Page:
Week 3: Strategic Reading
Assignment One – Nine Study Tips
Assignment Two – Active Reading
Read the following essay and then type an outline of the information.
Do you ever find your mind wandering while you read? Especially while reading an assignment in which you have no interest? One way to avoid mental minivacations and reduce the number of unscheduled naps during study time (especially after a hard day) is to use active reading strategies. With these strategies, you might actually spend less time on your reading but get more out of it.
Active Reading Phase 1—Before You Read
Active reading is a three-phase technique that includes strategies to use before, while, and after you read. Using these strategies will help you engage with the material more effectively and therefore remember more of what you read.
Step 1: Preview. Before you start reading, preview the entire assignment. You don’t have to memorize what you preview to get value from this step.
- Look over the table of contents and flip through the text page by page, if you are starting a new book. If you’re going to read one chapter, flip through the pages of that chapter.
- Read all chapter headings and subheadings.
- Keep an eye out for summary statements. If the assignment is long or complex, read the summary first.
- Seek out familiar concepts, facts, or ideas when previewing. These items can help increase comprehension by linking new information to previously learned material. Take a few moments to reflect on what you already know about the subject—even if you think you know nothing. This technique prepares your brain to accept new information.
- Look for ideas that spark your imagination or curiosity. Inspect drawings, diagrams, charts, tables, graphs, and photographs.
- Imagine what kinds of questions will show up on a test. Previewing helps to clarify your purpose for reading. Ask yourself what you will do with this material and how it can relate to your long-term goals.
- Keep your preview short. If the entire reading assignment will take less than an hour, your preview might take five minutes. Previewing is also a way to get yourself started when an assignment looks too big to handle. It is an easy way to step into the material.
Step 2: Outline. With complex material, you should take the time to understand the structure of what you are about to read. Outlining actively organizes your thoughts about the assignment and can help make complex information easier to understand.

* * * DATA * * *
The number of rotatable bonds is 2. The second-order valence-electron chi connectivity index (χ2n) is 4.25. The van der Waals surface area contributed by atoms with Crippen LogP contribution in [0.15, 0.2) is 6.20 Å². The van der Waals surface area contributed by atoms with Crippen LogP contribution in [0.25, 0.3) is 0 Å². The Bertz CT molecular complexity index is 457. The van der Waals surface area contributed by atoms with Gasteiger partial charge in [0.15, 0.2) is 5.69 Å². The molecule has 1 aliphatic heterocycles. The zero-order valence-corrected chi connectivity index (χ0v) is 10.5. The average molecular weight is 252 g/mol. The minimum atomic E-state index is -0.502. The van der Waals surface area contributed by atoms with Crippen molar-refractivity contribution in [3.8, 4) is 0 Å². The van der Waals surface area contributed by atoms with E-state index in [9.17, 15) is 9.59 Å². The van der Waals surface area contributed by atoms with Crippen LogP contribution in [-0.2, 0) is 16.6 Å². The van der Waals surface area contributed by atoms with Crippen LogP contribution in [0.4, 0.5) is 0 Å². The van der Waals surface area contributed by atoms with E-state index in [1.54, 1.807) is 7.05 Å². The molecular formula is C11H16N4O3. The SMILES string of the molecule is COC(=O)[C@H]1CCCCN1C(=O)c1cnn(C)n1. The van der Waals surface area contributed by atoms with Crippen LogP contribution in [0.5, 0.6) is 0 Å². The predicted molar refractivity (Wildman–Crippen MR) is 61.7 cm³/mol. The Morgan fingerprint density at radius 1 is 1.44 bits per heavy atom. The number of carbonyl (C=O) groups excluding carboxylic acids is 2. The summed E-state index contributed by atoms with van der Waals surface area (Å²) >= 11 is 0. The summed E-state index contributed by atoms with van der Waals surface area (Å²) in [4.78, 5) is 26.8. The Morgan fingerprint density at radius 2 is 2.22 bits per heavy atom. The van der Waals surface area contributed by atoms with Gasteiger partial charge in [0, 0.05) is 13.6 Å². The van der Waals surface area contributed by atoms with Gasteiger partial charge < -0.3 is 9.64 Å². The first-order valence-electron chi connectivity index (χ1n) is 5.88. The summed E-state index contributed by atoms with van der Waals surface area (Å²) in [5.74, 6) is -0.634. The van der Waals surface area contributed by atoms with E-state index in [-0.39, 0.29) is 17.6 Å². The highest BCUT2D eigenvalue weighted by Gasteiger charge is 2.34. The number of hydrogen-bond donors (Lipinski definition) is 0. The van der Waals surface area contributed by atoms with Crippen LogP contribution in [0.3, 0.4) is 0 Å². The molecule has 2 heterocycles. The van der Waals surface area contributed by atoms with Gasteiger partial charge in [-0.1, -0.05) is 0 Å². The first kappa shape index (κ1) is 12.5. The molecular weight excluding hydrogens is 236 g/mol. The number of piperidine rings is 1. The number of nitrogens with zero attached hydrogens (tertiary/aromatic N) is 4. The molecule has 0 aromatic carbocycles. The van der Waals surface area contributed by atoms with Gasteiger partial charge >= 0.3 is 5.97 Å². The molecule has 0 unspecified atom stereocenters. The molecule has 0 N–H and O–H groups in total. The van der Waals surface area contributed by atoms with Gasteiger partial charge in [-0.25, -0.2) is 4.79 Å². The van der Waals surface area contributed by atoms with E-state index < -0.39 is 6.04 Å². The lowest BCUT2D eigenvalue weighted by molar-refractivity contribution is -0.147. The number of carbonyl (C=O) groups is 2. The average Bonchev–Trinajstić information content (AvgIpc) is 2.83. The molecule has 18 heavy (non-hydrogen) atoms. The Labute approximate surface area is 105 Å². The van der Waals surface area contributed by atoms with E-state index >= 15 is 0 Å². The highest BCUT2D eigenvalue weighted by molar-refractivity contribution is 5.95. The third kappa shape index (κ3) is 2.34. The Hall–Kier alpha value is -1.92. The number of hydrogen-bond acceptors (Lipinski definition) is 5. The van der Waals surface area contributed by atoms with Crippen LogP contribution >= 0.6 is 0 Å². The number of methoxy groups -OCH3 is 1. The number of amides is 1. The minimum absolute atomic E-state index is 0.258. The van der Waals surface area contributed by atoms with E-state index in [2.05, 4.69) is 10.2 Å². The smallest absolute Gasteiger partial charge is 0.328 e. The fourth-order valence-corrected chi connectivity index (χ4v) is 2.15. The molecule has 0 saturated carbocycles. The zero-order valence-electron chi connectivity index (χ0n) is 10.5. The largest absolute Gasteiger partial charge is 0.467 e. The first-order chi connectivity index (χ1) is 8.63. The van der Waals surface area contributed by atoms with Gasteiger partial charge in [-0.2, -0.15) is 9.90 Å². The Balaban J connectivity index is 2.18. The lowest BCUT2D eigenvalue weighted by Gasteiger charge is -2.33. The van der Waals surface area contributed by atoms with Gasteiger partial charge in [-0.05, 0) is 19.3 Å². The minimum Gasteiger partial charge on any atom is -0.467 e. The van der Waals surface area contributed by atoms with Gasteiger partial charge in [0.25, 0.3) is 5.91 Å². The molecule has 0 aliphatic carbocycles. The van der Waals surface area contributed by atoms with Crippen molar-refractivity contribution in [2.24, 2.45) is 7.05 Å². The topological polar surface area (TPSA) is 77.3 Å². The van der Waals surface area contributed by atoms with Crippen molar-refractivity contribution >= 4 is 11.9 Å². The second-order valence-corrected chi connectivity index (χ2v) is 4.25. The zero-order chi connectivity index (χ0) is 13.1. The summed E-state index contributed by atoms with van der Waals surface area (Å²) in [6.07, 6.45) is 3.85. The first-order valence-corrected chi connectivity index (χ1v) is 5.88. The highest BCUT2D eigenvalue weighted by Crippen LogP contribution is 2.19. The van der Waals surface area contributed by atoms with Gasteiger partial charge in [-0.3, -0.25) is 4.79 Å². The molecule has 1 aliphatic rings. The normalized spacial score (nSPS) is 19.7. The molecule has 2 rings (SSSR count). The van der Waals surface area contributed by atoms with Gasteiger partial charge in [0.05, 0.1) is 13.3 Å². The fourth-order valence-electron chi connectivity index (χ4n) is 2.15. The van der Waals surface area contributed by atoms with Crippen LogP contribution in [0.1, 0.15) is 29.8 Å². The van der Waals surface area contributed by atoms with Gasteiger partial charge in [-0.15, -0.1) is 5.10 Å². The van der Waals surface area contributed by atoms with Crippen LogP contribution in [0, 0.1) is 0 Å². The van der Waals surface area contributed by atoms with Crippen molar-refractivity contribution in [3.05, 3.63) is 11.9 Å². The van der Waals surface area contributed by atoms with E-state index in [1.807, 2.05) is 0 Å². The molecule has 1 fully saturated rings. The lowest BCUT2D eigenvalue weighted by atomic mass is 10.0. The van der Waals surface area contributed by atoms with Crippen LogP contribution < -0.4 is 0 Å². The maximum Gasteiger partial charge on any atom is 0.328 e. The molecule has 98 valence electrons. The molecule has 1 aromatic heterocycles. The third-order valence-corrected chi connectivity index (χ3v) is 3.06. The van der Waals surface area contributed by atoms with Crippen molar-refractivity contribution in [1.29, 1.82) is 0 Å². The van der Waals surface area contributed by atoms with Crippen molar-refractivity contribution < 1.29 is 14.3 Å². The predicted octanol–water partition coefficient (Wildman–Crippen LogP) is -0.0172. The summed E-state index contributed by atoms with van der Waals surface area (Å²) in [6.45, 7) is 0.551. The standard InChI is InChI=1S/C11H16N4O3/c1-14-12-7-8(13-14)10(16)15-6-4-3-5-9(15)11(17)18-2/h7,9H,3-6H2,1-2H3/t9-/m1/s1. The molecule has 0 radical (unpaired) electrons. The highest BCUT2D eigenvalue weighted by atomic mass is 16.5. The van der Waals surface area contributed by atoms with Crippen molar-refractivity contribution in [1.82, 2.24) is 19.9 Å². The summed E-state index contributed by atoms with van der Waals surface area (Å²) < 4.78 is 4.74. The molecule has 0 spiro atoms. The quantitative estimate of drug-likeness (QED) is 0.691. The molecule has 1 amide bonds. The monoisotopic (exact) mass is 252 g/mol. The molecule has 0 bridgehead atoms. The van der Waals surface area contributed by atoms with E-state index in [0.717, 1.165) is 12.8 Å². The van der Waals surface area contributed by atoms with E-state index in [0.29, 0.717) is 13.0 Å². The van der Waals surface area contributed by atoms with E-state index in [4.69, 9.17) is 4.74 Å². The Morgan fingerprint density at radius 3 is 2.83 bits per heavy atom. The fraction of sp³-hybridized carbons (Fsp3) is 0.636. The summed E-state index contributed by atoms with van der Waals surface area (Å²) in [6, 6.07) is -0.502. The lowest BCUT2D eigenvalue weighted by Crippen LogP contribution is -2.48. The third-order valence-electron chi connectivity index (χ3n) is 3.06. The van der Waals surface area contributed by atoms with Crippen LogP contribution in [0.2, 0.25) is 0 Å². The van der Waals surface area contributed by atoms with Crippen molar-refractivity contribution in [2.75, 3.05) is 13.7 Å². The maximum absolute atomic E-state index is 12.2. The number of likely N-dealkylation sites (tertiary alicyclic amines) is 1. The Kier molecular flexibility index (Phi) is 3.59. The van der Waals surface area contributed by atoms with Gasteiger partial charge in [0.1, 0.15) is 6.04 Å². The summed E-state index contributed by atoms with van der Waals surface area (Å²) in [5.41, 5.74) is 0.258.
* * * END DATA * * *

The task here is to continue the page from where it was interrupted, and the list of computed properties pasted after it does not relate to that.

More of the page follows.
- Spend some time studying the chapter outline in your textbook, if an outline is provided.
- Sketch a brief outline in the margin of the book or at the beginning of your notes on a separate sheet of paper, if an outline is not provided. Later, as you read and take notes, you can add to your outline. Headings in the text can serve as major and minor entries in your outline. The amount of time you spend on this outlining step will vary. For some assignments, a 10-second mental outline is all you might need. For other assignments (fiction and poetry, for example), you can skip this step altogether.
Step 3: Question. Before you begin a careful reading, determine what you want from the assignment.
- Write down a list of questions, including any questions that resulted from your preview of the materials.
- Turn chapter headings and subheadings into questions. For example, if a heading is “Transference and Suggestion,” you can ask yourself, What are transference and suggestion? How does transference relate to suggestion?
- Make up a quiz as if you were teaching this subject to your classmates.
- Write specific questions about a concept if you do not understand it. The more detailed your questions, the more powerful this technique becomes. You don’t need to answer every question that you ask. The purpose of making up questions is to get your brain involved in the assignment. Take your unanswered questions to class, where they can serve as springboards for class discussion.
Active Reading Phase 2—While You Read
Phase 1 of active reading is done before reading, but Phase 2 happens while you read, helping you figure out what you are looking for and setting up some context. This phase includes the following steps:
Step 4: Focus. You have previewed the reading assignment, organized it in your mind or on paper, and formulated questions. Now you are ready to begin reading. It’s easy to fool yourself about reading. Having an open book in your hand and moving your eyes across a page don’t mean that you are reading effectively. Reading takes mental focus. As you read, be conscious of where you are and what you are doing.